The Pensions Regulator was twice asked for help in getting Carillion to pay more into its pension schemes in the years running up to its collapse.
Letters published by Parliamentary committees show the construction firm's pension trustees wrote to the regulator in 2010 and 2013 to flag up problems.
The regulator has been criticised for failing to take early action to protect pensioners.
However, it said it did get Carillion to raise its pension payments in 2013.
Carillion went into liquidation last month. The construction giant - which also provided services for schools, hospitals and prisons - had only £29m of cash left, but a pensions deficit of hundreds of millions of pounds.
In 2010, trustees had written to the Pensions Regulator saying that while they had advised Carillion that it needed to pay a minimum of £35m a year to help clear the pensions deficit, the maximum offered by the firm was £25m. The trustees deemed this "not acceptable".
The 2013 letter said trustees wanted contributions of £65m a year over 14 years, but the company had offered £33.4m over 15 years. The trustees said they had reached an "impasse" with the firm and wanted "intervention" from the regulator.
The chair of the Work and Pensions Committee, Frank Field MP, said: "These letters suggest the Carillion directors were contemptuous of their pensions obligations.
"Their private pleading that the company could not afford more was in stark contrast to the rosy picture - and bumper dividends - being presented to the outside world.
He added: "With characteristic alacrity, the Pensions Regulator started its arduous process of chasing money down from Carillion a few days after it was formally announced there was no money left. I can only assume - and hope - they are going after some of those very generous bonuses."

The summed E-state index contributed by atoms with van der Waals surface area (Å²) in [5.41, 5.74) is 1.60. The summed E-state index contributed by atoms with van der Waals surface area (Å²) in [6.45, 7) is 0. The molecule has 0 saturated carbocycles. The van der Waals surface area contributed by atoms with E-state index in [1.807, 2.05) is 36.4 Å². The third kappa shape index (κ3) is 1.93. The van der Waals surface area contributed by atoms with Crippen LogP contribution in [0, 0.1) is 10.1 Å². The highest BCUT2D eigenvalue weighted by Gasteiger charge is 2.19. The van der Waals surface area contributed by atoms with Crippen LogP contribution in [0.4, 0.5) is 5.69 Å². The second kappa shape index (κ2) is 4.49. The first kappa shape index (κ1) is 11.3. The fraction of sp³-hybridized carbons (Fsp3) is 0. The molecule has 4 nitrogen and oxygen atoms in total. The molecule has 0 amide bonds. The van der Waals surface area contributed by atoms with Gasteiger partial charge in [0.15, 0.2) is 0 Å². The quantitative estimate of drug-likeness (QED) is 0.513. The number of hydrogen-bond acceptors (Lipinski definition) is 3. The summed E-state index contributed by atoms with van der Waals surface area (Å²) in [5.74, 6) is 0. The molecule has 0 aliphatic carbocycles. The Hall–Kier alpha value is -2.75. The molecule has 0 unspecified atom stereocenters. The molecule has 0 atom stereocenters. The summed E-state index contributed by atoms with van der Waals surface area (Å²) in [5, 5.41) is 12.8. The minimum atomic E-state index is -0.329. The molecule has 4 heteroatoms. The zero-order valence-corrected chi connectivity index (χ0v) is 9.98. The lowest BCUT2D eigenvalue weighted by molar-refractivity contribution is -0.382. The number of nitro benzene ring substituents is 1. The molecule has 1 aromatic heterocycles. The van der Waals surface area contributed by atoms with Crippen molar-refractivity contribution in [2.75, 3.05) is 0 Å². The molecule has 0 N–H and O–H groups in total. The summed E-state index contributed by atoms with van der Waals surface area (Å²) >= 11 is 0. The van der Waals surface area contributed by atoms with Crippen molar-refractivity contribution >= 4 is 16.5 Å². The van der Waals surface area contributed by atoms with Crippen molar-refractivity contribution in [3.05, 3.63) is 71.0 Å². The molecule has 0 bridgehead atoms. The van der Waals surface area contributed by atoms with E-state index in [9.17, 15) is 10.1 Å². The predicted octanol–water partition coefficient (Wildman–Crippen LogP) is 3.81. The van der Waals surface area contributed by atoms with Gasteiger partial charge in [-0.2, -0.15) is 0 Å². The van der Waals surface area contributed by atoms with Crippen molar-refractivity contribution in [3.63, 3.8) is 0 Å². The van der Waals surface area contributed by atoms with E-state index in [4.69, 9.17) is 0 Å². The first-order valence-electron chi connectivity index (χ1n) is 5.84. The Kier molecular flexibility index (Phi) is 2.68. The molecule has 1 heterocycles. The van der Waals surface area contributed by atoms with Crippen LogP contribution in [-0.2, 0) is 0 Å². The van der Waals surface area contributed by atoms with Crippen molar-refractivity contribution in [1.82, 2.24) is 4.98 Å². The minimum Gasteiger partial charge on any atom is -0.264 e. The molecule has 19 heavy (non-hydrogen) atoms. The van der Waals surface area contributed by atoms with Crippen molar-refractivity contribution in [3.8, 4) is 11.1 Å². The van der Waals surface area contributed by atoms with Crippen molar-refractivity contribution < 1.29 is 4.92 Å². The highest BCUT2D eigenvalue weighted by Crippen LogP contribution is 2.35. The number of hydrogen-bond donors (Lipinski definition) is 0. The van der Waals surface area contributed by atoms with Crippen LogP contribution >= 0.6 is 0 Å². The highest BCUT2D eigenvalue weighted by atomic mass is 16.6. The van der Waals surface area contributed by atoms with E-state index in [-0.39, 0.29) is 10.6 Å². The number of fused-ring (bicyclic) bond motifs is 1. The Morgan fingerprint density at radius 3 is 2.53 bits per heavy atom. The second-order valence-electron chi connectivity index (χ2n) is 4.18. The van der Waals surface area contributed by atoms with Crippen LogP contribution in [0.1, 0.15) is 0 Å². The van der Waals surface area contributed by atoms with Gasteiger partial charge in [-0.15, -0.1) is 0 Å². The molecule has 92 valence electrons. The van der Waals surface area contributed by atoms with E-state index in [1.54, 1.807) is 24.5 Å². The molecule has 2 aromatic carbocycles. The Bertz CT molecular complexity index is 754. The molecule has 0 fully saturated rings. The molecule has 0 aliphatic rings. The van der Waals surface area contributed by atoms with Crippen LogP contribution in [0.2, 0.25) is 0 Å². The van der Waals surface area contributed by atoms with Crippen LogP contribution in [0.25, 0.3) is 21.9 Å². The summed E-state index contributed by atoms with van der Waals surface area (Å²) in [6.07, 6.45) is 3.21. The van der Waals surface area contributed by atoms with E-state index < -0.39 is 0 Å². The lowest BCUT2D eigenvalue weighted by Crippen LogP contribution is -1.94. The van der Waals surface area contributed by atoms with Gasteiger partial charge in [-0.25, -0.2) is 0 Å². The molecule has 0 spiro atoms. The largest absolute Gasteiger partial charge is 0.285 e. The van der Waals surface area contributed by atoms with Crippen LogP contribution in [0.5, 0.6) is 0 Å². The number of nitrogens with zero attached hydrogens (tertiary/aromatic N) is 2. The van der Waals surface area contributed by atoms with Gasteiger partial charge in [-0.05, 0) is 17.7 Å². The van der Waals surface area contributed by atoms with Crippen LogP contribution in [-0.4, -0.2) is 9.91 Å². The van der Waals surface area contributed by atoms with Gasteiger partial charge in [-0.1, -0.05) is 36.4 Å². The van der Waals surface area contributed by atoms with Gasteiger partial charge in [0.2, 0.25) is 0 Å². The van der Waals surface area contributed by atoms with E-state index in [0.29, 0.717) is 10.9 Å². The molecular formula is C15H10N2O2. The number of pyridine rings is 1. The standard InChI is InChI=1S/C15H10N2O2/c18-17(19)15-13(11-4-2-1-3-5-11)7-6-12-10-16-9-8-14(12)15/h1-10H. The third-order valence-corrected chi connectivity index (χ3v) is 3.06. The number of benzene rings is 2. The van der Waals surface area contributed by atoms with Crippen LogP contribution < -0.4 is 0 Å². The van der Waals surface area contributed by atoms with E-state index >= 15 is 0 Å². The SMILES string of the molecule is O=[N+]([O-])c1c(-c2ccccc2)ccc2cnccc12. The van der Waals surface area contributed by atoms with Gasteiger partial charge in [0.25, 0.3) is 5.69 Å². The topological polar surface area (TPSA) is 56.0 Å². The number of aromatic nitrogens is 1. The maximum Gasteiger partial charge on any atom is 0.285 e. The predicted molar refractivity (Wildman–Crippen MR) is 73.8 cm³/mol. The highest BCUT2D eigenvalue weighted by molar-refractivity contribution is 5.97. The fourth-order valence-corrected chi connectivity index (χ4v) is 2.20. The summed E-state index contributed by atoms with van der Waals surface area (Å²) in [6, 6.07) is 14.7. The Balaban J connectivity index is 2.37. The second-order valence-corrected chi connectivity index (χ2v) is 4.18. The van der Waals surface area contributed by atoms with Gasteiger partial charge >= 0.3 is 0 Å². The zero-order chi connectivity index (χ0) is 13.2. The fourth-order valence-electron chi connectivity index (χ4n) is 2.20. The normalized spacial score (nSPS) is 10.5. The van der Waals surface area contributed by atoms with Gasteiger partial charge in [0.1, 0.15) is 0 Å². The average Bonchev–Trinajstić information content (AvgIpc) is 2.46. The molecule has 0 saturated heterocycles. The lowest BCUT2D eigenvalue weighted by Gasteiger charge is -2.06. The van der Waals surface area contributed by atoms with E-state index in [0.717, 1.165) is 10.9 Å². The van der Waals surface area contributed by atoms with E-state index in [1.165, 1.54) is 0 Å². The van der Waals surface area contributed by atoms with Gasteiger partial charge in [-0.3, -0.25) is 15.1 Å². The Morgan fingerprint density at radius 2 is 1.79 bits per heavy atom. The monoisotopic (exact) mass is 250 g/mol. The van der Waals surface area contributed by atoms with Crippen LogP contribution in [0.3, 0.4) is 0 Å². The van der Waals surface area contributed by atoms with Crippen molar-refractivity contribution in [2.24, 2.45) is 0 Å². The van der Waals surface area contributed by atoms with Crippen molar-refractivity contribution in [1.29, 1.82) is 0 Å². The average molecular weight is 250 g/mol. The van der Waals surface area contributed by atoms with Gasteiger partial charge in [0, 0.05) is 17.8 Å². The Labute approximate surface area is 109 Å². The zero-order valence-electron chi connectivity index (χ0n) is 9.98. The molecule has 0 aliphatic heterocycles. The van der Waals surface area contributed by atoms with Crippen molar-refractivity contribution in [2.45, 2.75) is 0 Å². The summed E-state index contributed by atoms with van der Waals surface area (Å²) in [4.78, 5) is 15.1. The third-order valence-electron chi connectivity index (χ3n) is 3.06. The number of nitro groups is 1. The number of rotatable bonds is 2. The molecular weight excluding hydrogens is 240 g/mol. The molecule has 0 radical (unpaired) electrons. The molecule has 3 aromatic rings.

In response, the Pensions Regulator said: "When the trustees wrote to us in 2013 to say they could not agree funding plans with the company, we did intervene by threatening to use our powers unless a funding plan was agreed.
"Our intervention resulted in a significant increase in the amount of money the company was prepared to pay into the scheme. We believed this was reasonable, based upon our understanding of the company's trading strength as set out in its audited accounts.
"The investigation we have now launched is looking at whether there are grounds to use our anti-avoidance powers."
On Monday, the Official Receiver - the body in charge of liquidating Carillion - said a further 152 workers would be made redundant this week, taking the total number of jobs lost to 1,141.
The failure has also led to job cuts and widespread disruption among sub-contractors.